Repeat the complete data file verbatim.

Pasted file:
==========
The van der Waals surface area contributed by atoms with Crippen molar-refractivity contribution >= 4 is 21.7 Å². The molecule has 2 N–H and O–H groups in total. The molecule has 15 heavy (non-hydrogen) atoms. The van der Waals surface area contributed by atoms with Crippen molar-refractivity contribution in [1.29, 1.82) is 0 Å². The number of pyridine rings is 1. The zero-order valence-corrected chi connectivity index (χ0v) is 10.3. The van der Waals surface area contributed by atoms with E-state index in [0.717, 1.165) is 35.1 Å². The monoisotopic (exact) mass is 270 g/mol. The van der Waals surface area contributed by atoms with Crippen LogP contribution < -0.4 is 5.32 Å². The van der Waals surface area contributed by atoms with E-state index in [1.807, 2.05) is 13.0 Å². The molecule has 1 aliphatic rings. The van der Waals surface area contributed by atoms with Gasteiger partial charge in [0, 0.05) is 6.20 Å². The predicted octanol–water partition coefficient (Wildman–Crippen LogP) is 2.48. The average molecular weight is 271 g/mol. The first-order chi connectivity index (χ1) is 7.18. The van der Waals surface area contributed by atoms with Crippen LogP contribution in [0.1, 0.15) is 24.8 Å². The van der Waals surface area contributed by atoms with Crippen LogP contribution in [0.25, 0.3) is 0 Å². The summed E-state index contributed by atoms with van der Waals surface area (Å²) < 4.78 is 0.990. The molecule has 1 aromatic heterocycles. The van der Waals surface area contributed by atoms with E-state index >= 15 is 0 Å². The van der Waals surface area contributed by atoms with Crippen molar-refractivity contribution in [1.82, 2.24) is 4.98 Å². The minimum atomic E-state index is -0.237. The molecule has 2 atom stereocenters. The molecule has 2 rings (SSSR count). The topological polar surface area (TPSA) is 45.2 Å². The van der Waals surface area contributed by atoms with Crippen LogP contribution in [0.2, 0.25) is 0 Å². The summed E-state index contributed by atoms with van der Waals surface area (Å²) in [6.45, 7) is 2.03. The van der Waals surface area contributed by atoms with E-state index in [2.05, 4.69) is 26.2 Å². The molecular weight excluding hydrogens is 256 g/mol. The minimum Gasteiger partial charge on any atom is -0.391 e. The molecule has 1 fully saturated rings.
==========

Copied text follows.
The van der Waals surface area contributed by atoms with Crippen molar-refractivity contribution >= 4 is 21.7 Å². The molecule has 2 N–H and O–H groups in total. The molecule has 15 heavy (non-hydrogen) atoms. The van der Waals surface area contributed by atoms with Crippen molar-refractivity contribution in [1.29, 1.82) is 0 Å². The number of pyridine rings is 1. The zero-order valence-corrected chi connectivity index (χ0v) is 10.3. The van der Waals surface area contributed by atoms with E-state index in [0.717, 1.165) is 35.1 Å². The monoisotopic (exact) mass is 270 g/mol. The van der Waals surface area contributed by atoms with Crippen LogP contribution < -0.4 is 5.32 Å². The van der Waals surface area contributed by atoms with E-state index in [1.807, 2.05) is 13.0 Å². The molecule has 1 aliphatic rings. The van der Waals surface area contributed by atoms with Gasteiger partial charge in [0, 0.05) is 6.20 Å². The predicted octanol–water partition coefficient (Wildman–Crippen LogP) is 2.48. The average molecular weight is 271 g/mol. The first-order chi connectivity index (χ1) is 7.18. The van der Waals surface area contributed by atoms with Crippen LogP contribution in [0.1, 0.15) is 24.8 Å². The van der Waals surface area contributed by atoms with Crippen LogP contribution in [0.25, 0.3) is 0 Å². The summed E-state index contributed by atoms with van der Waals surface area (Å²) < 4.78 is 0.990. The molecule has 1 aromatic heterocycles. The van der Waals surface area contributed by atoms with E-state index >= 15 is 0 Å². The van der Waals surface area contributed by atoms with Crippen molar-refractivity contribution in [1.82, 2.24) is 4.98 Å². The minimum atomic E-state index is -0.237. The molecule has 2 atom stereocenters. The molecule has 2 rings (SSSR count). The topological polar surface area (TPSA) is 45.2 Å². The van der Waals surface area contributed by atoms with Crippen LogP contribution in [0.2, 0.25) is 0 Å². The summed E-state index contributed by atoms with van der Waals surface area (Å²) in [6.45, 7) is 2.03. The van der Waals surface area contributed by atoms with E-state index in [2.05, 4.69) is 26.2 Å². The molecular weight excluding hydrogens is 256 g/mol. The minimum Gasteiger partial charge on any atom is -0.391 e. The molecule has 1 fully saturated rings.